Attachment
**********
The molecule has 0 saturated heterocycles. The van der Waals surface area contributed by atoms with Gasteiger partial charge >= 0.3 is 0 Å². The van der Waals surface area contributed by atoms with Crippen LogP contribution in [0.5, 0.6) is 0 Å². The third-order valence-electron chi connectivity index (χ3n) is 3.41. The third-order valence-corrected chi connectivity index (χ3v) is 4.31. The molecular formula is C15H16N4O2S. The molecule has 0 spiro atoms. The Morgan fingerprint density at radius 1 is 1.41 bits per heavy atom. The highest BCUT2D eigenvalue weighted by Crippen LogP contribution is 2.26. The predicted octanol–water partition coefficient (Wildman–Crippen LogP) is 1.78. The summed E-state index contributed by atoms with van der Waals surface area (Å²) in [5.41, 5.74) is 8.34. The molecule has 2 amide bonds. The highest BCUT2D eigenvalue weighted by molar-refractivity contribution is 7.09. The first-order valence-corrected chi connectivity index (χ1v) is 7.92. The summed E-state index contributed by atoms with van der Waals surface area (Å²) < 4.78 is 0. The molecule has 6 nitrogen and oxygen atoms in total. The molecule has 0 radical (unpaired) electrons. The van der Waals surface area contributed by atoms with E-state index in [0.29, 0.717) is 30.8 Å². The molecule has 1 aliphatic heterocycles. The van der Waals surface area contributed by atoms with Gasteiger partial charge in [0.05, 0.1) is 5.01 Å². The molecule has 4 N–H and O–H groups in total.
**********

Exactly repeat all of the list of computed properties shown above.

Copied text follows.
The molecule has 0 saturated heterocycles. The van der Waals surface area contributed by atoms with Gasteiger partial charge >= 0.3 is 0 Å². The van der Waals surface area contributed by atoms with Crippen LogP contribution in [0.5, 0.6) is 0 Å². The third-order valence-electron chi connectivity index (χ3n) is 3.41. The third-order valence-corrected chi connectivity index (χ3v) is 4.31. The molecular formula is C15H16N4O2S. The molecule has 0 spiro atoms. The Morgan fingerprint density at radius 1 is 1.41 bits per heavy atom. The highest BCUT2D eigenvalue weighted by Crippen LogP contribution is 2.26. The predicted octanol–water partition coefficient (Wildman–Crippen LogP) is 1.78. The summed E-state index contributed by atoms with van der Waals surface area (Å²) in [5.41, 5.74) is 8.34. The molecule has 2 amide bonds. The highest BCUT2D eigenvalue weighted by molar-refractivity contribution is 7.09. The first-order valence-corrected chi connectivity index (χ1v) is 7.92. The summed E-state index contributed by atoms with van der Waals surface area (Å²) < 4.78 is 0. The molecule has 6 nitrogen and oxygen atoms in total. The molecule has 0 radical (unpaired) electrons. The van der Waals surface area contributed by atoms with E-state index in [0.29, 0.717) is 30.8 Å². The molecule has 1 aliphatic heterocycles. The van der Waals surface area contributed by atoms with Gasteiger partial charge in [0.05, 0.1) is 5.01 Å². The molecule has 4 N–H and O–H groups in total.